jordan's Reviews > The Position

The Position by Meg Wolitzer
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Sep 14, 09


Meg Wolitzer's novel, "The Position" includes a plot so richly layered and interesting, on can doubt that it consists of this novelist's best work to date. "The Position" revolves around the family of the Mellows, suburbanites who, in the middle of the 70's, write a sex manual where they serve as the models for the paintings. While the manual takes off, making the family wealthy and the parents famous, at home things change. One evening the Mellows four children, ages 7-15 find and read the manual. This moment turns into the seminal moment of their lives, the one which changes everything.

After this initial event, the novel picks up in the present day, examining how the aftershocks of that day continue to reverberate in the each family member's life. Deftly using rotating perspective, Wolitzer shows us the family from each member's perspective. She also takes the opportunity to cover a great many modern subjects, from internet startups, to Viagra, to the war of Iraq, dealing with each in an interesting and engaging manner.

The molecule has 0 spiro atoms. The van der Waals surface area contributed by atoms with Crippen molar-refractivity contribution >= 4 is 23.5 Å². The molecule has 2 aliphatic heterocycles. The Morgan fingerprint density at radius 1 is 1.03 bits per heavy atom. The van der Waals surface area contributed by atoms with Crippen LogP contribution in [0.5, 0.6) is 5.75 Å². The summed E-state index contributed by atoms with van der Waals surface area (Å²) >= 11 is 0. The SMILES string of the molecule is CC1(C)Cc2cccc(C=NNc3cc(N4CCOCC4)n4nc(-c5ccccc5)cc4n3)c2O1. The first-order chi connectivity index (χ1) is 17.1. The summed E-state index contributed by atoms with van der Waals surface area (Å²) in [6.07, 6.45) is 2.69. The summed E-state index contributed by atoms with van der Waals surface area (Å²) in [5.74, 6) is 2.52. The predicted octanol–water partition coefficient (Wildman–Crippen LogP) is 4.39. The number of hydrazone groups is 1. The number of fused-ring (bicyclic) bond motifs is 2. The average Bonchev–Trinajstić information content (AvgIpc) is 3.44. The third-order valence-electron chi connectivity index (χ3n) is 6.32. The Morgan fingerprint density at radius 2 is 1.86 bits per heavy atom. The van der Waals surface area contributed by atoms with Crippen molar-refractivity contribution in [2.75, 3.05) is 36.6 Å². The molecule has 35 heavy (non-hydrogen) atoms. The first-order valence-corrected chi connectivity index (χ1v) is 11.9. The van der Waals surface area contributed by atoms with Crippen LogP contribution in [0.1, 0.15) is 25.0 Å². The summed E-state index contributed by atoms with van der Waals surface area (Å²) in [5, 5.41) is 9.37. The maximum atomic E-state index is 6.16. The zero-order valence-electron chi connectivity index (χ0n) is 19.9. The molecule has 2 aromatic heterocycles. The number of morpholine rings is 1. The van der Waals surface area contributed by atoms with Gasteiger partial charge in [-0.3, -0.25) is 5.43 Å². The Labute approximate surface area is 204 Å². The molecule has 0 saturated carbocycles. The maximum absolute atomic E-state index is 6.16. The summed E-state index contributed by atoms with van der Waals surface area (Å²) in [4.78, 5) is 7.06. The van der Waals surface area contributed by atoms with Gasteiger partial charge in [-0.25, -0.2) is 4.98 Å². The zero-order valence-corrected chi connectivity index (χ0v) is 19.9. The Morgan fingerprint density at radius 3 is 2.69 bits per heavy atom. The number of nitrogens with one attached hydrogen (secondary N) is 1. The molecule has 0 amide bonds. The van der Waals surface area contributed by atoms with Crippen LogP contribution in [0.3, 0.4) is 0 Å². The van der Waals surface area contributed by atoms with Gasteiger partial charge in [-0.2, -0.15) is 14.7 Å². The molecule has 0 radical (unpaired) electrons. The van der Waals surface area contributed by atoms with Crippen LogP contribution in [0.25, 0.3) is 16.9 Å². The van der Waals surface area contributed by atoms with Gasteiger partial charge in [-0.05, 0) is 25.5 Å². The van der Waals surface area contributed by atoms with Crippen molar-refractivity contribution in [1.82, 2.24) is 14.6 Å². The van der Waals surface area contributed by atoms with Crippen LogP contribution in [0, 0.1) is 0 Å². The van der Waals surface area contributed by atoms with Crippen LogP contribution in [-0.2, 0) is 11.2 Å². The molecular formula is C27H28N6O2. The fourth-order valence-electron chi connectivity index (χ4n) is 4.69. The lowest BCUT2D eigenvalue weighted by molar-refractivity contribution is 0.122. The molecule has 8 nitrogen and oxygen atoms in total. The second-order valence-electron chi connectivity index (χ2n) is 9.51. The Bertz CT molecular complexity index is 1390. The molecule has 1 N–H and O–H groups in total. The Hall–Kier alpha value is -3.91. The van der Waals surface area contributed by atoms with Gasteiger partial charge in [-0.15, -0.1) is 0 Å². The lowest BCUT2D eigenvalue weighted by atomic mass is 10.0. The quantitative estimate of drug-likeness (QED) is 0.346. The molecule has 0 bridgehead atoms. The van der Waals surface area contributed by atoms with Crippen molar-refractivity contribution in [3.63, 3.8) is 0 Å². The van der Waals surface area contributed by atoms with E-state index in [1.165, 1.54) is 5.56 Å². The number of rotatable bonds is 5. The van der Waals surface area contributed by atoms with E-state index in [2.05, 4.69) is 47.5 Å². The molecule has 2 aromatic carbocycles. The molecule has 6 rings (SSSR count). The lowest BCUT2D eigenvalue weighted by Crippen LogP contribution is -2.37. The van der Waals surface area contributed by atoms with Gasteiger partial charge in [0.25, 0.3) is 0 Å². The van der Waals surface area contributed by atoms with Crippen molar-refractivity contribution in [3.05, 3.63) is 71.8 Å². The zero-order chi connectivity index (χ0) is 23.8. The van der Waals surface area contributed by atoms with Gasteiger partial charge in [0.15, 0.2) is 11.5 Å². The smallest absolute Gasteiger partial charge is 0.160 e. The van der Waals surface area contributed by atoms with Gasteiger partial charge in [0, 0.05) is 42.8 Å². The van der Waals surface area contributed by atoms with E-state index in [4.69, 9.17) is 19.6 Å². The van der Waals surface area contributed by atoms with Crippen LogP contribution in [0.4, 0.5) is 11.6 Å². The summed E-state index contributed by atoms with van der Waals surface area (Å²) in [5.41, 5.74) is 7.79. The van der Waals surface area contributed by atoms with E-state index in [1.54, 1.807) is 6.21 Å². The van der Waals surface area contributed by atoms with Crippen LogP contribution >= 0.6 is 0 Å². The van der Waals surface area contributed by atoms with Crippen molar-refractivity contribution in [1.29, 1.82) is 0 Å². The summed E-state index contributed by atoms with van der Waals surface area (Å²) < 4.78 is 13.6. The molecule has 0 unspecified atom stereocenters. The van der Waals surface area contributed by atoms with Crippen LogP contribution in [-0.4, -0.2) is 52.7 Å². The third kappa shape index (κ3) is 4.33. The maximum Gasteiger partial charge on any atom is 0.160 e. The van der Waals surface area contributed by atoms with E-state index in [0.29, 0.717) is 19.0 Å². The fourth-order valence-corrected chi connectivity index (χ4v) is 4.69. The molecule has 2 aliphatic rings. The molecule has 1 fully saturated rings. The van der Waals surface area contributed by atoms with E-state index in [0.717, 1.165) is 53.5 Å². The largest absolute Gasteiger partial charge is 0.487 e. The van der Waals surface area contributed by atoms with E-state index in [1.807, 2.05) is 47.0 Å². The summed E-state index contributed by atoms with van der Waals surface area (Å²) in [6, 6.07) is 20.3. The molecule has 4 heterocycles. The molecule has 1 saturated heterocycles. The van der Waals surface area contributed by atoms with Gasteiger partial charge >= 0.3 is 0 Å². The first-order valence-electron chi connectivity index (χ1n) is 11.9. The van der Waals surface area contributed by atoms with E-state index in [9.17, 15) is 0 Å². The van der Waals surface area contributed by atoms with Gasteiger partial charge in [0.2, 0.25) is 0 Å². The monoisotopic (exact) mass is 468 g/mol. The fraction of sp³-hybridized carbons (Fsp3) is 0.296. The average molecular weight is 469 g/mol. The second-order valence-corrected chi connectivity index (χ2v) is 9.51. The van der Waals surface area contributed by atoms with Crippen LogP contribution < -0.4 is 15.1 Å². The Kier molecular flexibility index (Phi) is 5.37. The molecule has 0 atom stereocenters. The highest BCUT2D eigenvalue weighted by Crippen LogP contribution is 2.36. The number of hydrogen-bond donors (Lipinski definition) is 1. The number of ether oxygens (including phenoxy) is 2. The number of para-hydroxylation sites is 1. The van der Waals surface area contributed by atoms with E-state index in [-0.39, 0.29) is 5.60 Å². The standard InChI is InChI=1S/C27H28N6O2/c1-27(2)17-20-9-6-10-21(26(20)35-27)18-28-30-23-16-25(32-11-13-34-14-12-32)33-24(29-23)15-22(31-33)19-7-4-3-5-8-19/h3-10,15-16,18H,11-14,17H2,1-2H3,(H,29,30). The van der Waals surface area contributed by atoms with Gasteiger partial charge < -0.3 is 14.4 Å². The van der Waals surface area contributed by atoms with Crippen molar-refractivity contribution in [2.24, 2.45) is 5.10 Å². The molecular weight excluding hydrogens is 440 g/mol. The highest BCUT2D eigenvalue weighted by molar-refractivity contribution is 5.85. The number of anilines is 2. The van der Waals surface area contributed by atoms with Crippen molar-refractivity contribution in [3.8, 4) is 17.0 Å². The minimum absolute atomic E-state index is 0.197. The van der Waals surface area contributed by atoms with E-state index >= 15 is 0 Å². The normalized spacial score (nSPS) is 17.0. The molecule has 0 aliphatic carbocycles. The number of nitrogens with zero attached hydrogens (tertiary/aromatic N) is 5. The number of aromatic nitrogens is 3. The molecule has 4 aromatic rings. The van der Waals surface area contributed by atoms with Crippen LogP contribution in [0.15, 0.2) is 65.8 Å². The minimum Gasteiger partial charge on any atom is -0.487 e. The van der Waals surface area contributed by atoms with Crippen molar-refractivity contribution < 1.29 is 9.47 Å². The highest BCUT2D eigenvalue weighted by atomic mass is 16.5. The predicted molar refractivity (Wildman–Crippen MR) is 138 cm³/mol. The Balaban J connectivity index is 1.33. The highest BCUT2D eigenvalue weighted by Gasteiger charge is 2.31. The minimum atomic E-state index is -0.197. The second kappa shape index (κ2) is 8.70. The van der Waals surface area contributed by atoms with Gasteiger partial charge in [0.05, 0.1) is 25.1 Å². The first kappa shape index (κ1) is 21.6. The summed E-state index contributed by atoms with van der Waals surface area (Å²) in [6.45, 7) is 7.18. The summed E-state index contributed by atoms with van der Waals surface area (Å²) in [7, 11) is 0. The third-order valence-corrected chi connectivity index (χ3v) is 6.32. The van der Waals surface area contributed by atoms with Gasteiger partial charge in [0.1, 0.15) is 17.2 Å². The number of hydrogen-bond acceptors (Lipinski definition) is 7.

To her credit, Wolitzer's characters never turn trite, and while the occasional clichés creep in here and there, this draw back does very little to lessen the novel's engaging flow. To a certain degree the author returns to the subject of her previous novel "The Wife," particularly as it relates to a wife who is misunderstood and whose depth is underappreciated by her spouse. This novel, however, benefits from deeper characters and also for Wolitzer's use of humor, something that previous work lacked. Indeed, more than a few scenes here provoke a hearty chuckle.

Over all, readers will enjoy this work and be converted to Wolitzer fan's in the process. I have little doubt that, come the summer reading season, a paperback addition will find a welcome place in many a beach bag.
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